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Is the 4% raise the new normal?

Summary

This article looks at the median raise rate of 4% that has stayed consistent for the third year in a row. The worker shortage brought on by the pandemic has caused companies to raise compensation budgets in order to retain talent. Experts say raises are slower to change in tune with current economic conditions, and may stick around for the foreseeable future. Companies should be strategic when planning compensation, examining who is being paid what in order to attract and retain workers. Factors like interest rates, inflation, and the upcoming presidential election may also affect raise rates in 2024.

Q&As

What is the median raise rate for the third consecutive year?
The median raise rate for the third consecutive year is 4%.

What factors are contributing to the 4% median raise rate?
Factors contributing to the 4% median raise rate include the worker shortage brought on by the pandemic, the low unemployment rate, and the lack of legal permanent and temporary immigration.

What should companies consider when planning compensation?
Companies should consider who is being paid what, what they need to be paid to stay and attract more workers, and performance when planning compensation.

What factors will affect median raise rates in 2024?
Factors that will affect median raise rates in 2024 include any Federal Reserve moves on interest rates, any changes in inflation, and the looming U.S. presidential election.

How is automation impacting the worker shortage?
Automation has not yet been able to make a dent in the worker shortage.

AI Comments

👍 This article provides great insight into why 4% raises are sticking, and how employers can plan for future compensation.

👎 This article does not provide much detail on how employers can decide whether or not to give raises to their employees.

AI Discussion

Me: It's discussing how median raises are sticking high at 4% for the third year in a row. The article talks about how the worker shortage brought on by the pandemic hasn't fully gone away and that's why compensation is still high. It also examines why 4% is sticking, and what employers should know for compensation planning.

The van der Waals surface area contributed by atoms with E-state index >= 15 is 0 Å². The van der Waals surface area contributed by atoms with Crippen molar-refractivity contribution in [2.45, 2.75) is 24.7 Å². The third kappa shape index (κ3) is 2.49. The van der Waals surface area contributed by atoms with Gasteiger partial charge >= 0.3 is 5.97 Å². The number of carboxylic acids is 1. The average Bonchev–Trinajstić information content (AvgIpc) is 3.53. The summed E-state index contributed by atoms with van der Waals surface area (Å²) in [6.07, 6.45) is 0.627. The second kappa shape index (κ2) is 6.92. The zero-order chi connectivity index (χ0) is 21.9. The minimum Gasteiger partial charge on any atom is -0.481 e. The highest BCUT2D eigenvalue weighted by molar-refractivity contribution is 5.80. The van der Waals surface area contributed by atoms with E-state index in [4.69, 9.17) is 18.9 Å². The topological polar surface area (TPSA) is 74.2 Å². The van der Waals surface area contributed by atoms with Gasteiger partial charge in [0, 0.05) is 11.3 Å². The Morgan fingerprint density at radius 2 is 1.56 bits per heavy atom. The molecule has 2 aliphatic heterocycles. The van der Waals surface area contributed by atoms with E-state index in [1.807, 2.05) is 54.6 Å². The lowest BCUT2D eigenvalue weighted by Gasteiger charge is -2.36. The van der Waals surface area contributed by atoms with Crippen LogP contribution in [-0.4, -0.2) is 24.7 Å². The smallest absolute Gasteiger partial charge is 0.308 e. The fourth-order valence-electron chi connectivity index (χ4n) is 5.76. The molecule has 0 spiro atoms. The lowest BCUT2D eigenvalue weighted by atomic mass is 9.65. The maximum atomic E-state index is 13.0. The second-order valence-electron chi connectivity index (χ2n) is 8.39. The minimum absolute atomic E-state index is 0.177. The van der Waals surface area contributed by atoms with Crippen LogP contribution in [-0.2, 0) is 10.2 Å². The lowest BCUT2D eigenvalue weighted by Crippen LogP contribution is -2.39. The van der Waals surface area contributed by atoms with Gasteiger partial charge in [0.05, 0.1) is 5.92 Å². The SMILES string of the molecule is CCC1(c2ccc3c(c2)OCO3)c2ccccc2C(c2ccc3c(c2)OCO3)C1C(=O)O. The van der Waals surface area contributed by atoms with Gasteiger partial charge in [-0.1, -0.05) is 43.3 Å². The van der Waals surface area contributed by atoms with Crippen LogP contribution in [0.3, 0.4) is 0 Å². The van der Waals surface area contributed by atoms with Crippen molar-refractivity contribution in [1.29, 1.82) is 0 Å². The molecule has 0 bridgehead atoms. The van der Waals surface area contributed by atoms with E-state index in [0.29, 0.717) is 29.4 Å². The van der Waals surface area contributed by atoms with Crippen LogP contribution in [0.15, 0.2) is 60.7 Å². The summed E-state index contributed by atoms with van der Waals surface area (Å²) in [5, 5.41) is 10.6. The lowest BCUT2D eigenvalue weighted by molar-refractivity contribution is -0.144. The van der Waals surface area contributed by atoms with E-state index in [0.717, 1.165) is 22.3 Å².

Friend: Wow, that's really interesting! It sounds like employers have to be especially mindful of compensation planning due to the pandemic and the worker shortage. This could have a big impact on their budgets and their ability to offer raises.

Me: Exactly. The article also mentions that while the 4% number may go down in the future, it's likely to stay high for the foreseeable future. This could be a problem for employers who are trying to stay competitive in the job market.

Action items

Technical terms

Worker shortage
A situation in which there are not enough workers available to fill the available jobs.
Great Recession
A period of economic decline that began in late 2007 and lasted until mid-2009.
Median raises
The average amount of money given to employees in the form of a raise.
Compensation
Payment or reward given in exchange for services rendered or goods supplied.
War for talent
A phrase used to describe the competition between employers to attract and retain the best employees.
Unemployment
The number of people who are out of work and actively looking for a job.
Elastic
Able to change in response to changes in the environment.
Compensation budget
The amount of money allocated to pay employees.
Lump sum
A single payment of money, rather than a series of payments.
Federal Reserve
The central banking system of the United States.
Inflation
A sustained increase in the general level of prices for goods and services.

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